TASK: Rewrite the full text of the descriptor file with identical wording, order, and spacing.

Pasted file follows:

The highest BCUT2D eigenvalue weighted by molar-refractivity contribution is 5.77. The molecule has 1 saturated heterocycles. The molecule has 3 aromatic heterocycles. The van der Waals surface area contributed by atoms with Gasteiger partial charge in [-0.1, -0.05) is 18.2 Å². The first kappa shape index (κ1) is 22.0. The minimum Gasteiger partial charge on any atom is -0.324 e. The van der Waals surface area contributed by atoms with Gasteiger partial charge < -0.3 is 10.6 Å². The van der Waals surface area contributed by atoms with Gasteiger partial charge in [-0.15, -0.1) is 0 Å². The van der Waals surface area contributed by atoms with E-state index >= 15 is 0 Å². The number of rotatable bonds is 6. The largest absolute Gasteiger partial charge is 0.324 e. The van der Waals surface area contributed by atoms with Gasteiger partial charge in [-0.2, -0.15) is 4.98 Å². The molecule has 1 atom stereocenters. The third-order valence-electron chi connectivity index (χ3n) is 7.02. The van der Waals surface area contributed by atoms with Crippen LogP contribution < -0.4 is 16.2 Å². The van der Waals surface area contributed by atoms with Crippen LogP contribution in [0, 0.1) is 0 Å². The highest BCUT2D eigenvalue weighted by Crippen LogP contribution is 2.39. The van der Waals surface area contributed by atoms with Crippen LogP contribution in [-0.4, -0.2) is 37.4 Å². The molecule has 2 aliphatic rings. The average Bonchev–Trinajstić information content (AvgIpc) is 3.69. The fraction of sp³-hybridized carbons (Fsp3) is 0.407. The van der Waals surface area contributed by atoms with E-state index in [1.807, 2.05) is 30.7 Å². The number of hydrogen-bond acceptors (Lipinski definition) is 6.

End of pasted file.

The highest BCUT2D eigenvalue weighted by molar-refractivity contribution is 5.77. The molecule has 1 saturated heterocycles. The molecule has 3 aromatic heterocycles. The van der Waals surface area contributed by atoms with Gasteiger partial charge in [-0.1, -0.05) is 18.2 Å². The first kappa shape index (κ1) is 22.0. The minimum Gasteiger partial charge on any atom is -0.324 e. The van der Waals surface area contributed by atoms with Gasteiger partial charge < -0.3 is 10.6 Å². The van der Waals surface area contributed by atoms with Gasteiger partial charge in [-0.15, -0.1) is 0 Å². The van der Waals surface area contributed by atoms with E-state index >= 15 is 0 Å². The number of rotatable bonds is 6. The largest absolute Gasteiger partial charge is 0.324 e. The van der Waals surface area contributed by atoms with Gasteiger partial charge in [-0.2, -0.15) is 4.98 Å². The molecule has 1 atom stereocenters. The third-order valence-electron chi connectivity index (χ3n) is 7.02. The van der Waals surface area contributed by atoms with Crippen LogP contribution < -0.4 is 16.2 Å². The van der Waals surface area contributed by atoms with Crippen LogP contribution in [0, 0.1) is 0 Å². The highest BCUT2D eigenvalue weighted by Crippen LogP contribution is 2.39. The van der Waals surface area contributed by atoms with Crippen LogP contribution in [-0.4, -0.2) is 37.4 Å². The molecule has 2 aliphatic rings. The average Bonchev–Trinajstić information content (AvgIpc) is 3.69. The fraction of sp³-hybridized carbons (Fsp3) is 0.407. The van der Waals surface area contributed by atoms with E-state index in [1.807, 2.05) is 30.7 Å². The number of hydrogen-bond acceptors (Lipinski definition) is 6.